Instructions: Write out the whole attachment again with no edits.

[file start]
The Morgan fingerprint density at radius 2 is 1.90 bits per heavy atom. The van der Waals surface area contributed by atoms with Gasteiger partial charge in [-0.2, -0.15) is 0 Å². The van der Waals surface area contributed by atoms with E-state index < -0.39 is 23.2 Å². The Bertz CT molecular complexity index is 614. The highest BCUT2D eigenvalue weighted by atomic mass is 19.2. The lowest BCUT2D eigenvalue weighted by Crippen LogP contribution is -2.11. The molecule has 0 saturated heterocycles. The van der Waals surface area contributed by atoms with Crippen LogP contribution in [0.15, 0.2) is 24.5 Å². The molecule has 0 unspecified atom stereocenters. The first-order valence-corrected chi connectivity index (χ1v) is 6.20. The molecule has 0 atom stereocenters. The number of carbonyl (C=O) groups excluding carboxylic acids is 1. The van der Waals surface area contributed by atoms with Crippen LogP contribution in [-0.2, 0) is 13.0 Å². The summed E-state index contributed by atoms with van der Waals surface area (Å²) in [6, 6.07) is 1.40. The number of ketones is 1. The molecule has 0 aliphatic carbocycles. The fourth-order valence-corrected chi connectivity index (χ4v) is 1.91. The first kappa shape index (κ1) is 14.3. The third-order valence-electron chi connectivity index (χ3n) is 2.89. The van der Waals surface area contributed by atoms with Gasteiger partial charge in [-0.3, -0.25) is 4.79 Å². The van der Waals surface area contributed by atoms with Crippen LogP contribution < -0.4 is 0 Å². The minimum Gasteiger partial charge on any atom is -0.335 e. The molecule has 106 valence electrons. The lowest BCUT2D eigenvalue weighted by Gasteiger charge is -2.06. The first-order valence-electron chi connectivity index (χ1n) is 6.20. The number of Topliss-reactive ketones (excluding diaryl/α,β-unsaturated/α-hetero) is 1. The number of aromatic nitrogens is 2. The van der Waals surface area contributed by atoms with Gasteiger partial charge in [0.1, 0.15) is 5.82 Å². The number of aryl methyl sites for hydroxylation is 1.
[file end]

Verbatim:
The Morgan fingerprint density at radius 2 is 1.90 bits per heavy atom. The van der Waals surface area contributed by atoms with Gasteiger partial charge in [-0.2, -0.15) is 0 Å². The van der Waals surface area contributed by atoms with E-state index < -0.39 is 23.2 Å². The Bertz CT molecular complexity index is 614. The highest BCUT2D eigenvalue weighted by atomic mass is 19.2. The lowest BCUT2D eigenvalue weighted by Crippen LogP contribution is -2.11. The molecule has 0 saturated heterocycles. The van der Waals surface area contributed by atoms with Crippen LogP contribution in [0.15, 0.2) is 24.5 Å². The molecule has 0 unspecified atom stereocenters. The first-order valence-corrected chi connectivity index (χ1v) is 6.20. The molecule has 0 atom stereocenters. The number of carbonyl (C=O) groups excluding carboxylic acids is 1. The van der Waals surface area contributed by atoms with Crippen LogP contribution in [-0.2, 0) is 13.0 Å². The summed E-state index contributed by atoms with van der Waals surface area (Å²) in [6, 6.07) is 1.40. The number of ketones is 1. The molecule has 0 aliphatic carbocycles. The fourth-order valence-corrected chi connectivity index (χ4v) is 1.91. The first kappa shape index (κ1) is 14.3. The third-order valence-electron chi connectivity index (χ3n) is 2.89. The van der Waals surface area contributed by atoms with Gasteiger partial charge in [-0.3, -0.25) is 4.79 Å². The van der Waals surface area contributed by atoms with Crippen LogP contribution < -0.4 is 0 Å². The minimum Gasteiger partial charge on any atom is -0.335 e. The molecule has 106 valence electrons. The lowest BCUT2D eigenvalue weighted by Gasteiger charge is -2.06. The first-order valence-electron chi connectivity index (χ1n) is 6.20. The number of Topliss-reactive ketones (excluding diaryl/α,β-unsaturated/α-hetero) is 1. The number of aromatic nitrogens is 2. The van der Waals surface area contributed by atoms with Gasteiger partial charge in [0.1, 0.15) is 5.82 Å². The number of aryl methyl sites for hydroxylation is 1.